The Giraffe Society: Summer in Siena.
‘Summer is over.’ One of the most demoralising phrases to be uttered at this time of year. Don’t get me wrong. I love autumn. Autumn can also be a wonderful time, the leaves turn golden brown as they slowly flutter to the damp ground, we wrap up warm in our trench coats and bring out our knit scarves. Mulled cider and mulled wine finally make a reappearance and roasted chestnuts become an acceptable snack. But summer comes with vitamin D and vacations. Therefore, I think it’s safe to say that Summer is indeed my favourite season. I love going outside with a T-shirt and shorts eating ice cream and shaved ice to cool down. I love the feeling of not having as many responsibilities and knowing that your days last longer. However, I didn’t go very far. I wanted to make sure I gave myself adequate time to study.
This summer, I divided my time between Venice, Tuscany and Emilia Romagna which is not exactly the furthest place I could possibly travel to considering I was already in Italy. I was not sure what I should expect from Tuscany. Most Italians wholeheartedly agree that Tuscany ranks as the best region in Italy for a multitude of reasons, the Tuscan food, Chianti wine, the Tuscany accent (credited as being the standard literary Italian), and the beauty of the hills in addition to it being a place where everything functions adequately. I had been looking forward to visiting this region for quite sometime because unlike Venice, Florence had been on my lifelong bucket list of places that I would love to visit across the globe.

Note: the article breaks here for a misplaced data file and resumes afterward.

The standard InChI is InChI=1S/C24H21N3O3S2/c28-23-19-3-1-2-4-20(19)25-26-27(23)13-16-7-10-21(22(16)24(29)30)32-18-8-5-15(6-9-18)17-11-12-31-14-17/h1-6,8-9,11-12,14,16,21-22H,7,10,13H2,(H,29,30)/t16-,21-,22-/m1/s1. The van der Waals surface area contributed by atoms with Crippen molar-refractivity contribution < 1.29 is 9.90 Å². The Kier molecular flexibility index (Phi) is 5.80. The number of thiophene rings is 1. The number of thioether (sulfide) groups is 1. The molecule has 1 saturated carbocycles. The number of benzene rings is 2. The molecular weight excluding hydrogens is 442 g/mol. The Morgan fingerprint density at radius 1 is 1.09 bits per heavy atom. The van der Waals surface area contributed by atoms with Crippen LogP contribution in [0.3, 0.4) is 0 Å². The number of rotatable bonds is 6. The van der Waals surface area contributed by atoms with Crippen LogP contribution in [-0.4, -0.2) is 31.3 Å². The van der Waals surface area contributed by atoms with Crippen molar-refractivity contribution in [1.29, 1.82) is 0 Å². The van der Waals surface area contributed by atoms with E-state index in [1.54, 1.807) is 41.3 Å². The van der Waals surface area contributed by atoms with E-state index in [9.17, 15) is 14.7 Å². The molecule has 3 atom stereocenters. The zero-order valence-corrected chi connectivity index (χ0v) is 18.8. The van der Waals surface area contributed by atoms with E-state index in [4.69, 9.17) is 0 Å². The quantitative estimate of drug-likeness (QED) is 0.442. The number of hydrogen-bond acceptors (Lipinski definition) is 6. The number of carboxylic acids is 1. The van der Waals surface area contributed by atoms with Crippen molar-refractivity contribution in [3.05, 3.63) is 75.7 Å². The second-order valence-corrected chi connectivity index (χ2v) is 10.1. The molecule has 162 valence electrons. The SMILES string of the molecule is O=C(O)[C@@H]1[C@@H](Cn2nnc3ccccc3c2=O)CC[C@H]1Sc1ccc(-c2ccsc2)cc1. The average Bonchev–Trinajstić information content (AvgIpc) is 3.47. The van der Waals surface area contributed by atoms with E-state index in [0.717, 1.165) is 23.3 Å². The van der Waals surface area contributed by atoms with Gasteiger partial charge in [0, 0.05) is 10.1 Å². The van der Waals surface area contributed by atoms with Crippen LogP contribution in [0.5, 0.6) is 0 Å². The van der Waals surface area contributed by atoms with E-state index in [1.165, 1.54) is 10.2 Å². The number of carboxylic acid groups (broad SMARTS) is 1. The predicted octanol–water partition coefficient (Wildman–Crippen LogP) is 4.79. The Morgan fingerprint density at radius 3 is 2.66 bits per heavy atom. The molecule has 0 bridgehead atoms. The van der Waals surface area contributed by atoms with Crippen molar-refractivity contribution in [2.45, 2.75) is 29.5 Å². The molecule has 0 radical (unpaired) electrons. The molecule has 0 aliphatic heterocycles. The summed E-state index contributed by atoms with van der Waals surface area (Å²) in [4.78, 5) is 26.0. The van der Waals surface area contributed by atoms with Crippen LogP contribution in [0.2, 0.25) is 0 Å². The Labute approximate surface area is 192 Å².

Knowing I was so close, I also wanted to visit Pisa so I could see the leaning tower of Pisa first hand. Many people had already warned me that aside from the tower there was not much else to see in Pisa so my expectations were managed quite well. My mini adventure this summer in Tuscany was great because I got to experience a different side to Italy, one that I don’t always get to see as a student in the Veneto region. Each region really does have its own unique characteristics so when you leave the place you are familiar with you can see something new or rather unexpected.
To kick off my summer fun we decided to stay in Siena as our base. Siena is around one hour from Florence and easily accessible with the local trains. Staying in Siena meant that we could see one extra city and also save money on accomodation as prices were far cheaper than in Florence in the peak of the summer.
Siena was the most memorable part of my trip because I had no idea what to expect. Siena is actually a UNESCO World Heritage Site. Well, the city centre is. It still had the city walls and when you pass through you feel as though you are transported into another world. It’s a very old fashioned centre with beautiful architecture and slanted buildings mounted on steep hills.